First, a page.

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Summary of 4MLD: The Fourth Money Laundering Directive
27th October 2016
Summary of the Fourth Money Laundering Directive (4MLD)
Last summer on 5th June 2015, the Fourth Money Laundering Directive (also referred to as 4MLD or MLD4) was published in the EU Official Journal.
4MLD looks to give effect to the updated standards that have been set by the Financial Action Task Force (FATF).
There will be a number of significant changes under 4MLD as well as additional more subtle changes and revisions to the existing rules, terminology & definitions that will require firms (or “certain obliged entities”) to review and revise their current practices and procedures.
If firms have not already started to assess the impact 4MLD will have upon their business, they should do so now, as a number of new burdens and responsibilities are set to be imposed.
The primary modifications relate to areas of risk–based approach; Customer Due Diligence (CDD); Politically Exposed Persons (PEPs); Beneficial Ownership, Third party reliance and record keeping requirements.
Set to strengthen the AML regime across the EU, the Fourth Money Laundering Directive (4MLD) was published in the official journal of the EU last June.
4MLD is largely in response to the Financial Action task Force’s (FATF) updated recommendations that were laid out in February 2012. The new directive will look give effect to these updated standards and replace the Third Money Laundering Directive (3MLD) when it comes into effect across the EU next summer.
Member States across the EU have until 26th June 2017 to transpose the measures contained within 4MLD into national legislation, thus HM Treasury have recently issued a consultation on how the Fourth Money Laundering Directive will be tackled within the UK. This consultation identifies the changes 4MLD will bring and how the government intends to approach and plan for its implementation and transposition into national law.
The UK’s current anti-money laundering (AML) and counter-terrorist financing (CTF) regime is based upon the previous international standards set by FATF and are currently covered through the Third Money Laundering Directive (3MLD).
It is now thought that parts of 3MLD may have been overly lenient and permissive and 4MLD looks to address these deficiencies and give effect to many of the new recommendations made by FATF.
Central to 4MLD are risk assessments, and these will need to be undertaken with regards to money laundering and terrorist financing at a firm, member state and supranational level.
For firms, this means identifying and assessing risks, taking into account factors including:
This risk assessment will need to be documented and kept up-to-date as well as made available if requested by the regulators.
Firms will also need to put into place policies, procedures, systems and controls that are proportionate to their nature and size in order to mitigate and manage the risks of terrorist financing and money laundering.
Controls must include:
Whilst 3MLD defines the Beneficial Owners of a Corporate entity as a person owning or controlling more than 25% of the shares/voting rights, 4MLD will alter this so that the 25% level is simply indicative of beneficial ownership.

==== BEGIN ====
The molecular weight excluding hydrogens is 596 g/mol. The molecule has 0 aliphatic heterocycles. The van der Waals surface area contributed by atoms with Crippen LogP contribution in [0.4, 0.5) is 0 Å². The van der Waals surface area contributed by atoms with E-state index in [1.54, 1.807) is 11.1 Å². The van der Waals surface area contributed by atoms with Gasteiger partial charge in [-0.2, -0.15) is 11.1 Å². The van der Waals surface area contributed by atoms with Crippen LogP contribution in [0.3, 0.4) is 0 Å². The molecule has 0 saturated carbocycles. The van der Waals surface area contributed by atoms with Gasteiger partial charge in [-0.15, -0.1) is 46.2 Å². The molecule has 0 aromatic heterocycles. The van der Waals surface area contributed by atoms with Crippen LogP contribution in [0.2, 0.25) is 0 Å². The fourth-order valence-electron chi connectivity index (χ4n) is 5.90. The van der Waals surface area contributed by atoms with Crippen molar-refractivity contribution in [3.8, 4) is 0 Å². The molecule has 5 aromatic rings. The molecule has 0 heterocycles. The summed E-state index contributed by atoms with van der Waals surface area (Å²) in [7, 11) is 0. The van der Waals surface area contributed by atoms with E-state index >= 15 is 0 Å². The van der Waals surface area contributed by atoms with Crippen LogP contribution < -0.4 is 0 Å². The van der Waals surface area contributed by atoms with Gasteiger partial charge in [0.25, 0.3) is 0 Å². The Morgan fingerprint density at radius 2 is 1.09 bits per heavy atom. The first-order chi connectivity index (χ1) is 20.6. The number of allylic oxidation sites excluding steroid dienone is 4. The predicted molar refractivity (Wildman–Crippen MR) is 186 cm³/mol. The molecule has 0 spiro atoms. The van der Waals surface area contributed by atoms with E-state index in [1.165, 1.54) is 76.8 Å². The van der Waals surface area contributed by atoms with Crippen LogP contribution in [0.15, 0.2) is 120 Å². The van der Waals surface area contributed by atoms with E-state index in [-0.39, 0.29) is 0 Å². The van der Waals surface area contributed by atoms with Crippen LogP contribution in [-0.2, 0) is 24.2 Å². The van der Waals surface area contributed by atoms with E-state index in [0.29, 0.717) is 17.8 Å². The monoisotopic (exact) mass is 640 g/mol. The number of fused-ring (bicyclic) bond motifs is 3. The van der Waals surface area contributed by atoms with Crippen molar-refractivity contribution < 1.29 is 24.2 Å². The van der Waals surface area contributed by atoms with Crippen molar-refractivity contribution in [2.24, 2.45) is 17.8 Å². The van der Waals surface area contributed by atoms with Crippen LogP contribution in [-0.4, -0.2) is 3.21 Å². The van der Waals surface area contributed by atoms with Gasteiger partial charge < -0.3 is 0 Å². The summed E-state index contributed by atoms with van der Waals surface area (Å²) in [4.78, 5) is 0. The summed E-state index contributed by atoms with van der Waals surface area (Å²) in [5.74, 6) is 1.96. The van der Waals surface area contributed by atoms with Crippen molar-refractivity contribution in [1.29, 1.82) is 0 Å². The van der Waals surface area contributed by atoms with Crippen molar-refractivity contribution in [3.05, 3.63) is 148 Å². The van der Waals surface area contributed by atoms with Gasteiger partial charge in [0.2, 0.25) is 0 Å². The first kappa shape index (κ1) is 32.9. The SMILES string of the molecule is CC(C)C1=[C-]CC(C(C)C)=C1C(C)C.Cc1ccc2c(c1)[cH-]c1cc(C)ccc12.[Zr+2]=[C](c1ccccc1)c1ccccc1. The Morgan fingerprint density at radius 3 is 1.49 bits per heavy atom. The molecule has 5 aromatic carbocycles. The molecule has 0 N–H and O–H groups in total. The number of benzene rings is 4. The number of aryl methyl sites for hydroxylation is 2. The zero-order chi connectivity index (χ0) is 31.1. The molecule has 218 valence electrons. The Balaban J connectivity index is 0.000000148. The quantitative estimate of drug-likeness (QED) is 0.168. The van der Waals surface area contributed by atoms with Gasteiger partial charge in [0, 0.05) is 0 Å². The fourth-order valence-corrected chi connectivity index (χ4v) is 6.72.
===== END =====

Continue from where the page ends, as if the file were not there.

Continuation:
This means that member states may select a lower percentage and in situations where no beneficial owner is identified, or there is doubt over the person that has been identified, then the senior managing official of the corporate entity will be treated as the Beneficial Owners.
For trusts, those in the UK that are obliged to fill in a tax return will also be required to submit Beneficial Ownership information to the central register.
4MLD requires trustees to maintain current information on Beneficial Ownership and make this information available to others when entering a new business relationship or carrying out occasional transactions.
This information includes details of the settler, trustees, the protector (if any), the beneficiaries or class of beneficiaries and any other natural person that exercises effective control over the board.
Under 4MLD, member states across the EU will have to establish a central register that contains up to date information on Beneficial Owners of corporate and legal entities in a bid to enhance transparency.
However, firms will not be able to rely solely upon the information on the central register for Customer Due Diligence (CDD) purposes.
The UK has this year established such a register, entitled the People with Significant Control (PSC) regime and this became operational over the summer.
The PSC regime requires entities to hold their own up-to-date PSC information upon their own register and to update the central public register at Companies House annually. This is done via the new Confirmation Statement process introduced in June this year that replaces the previous Annual Return process.
Politically Exposed Persons or PEPs will be widened and redefined under 4MLD with the removal of any distinction between domestic and foreign PEPs. Thus, 4MLD will include those holding prominent positions in their home country.
This means that when firms undertake client reviews, they will need to ensure that domestic persons that hold prominent public positions are correctly categorised. For example, this may include members of parliament, directors or board members of international organisations, high ranking military staff, ambassadors, members of supreme courts and managers of state-owned enterprises. 4MLD’s provisions will likewise apply to ‘close associates’ and family members of PEPs (parents, spouses/partners, children and their spouses/partners).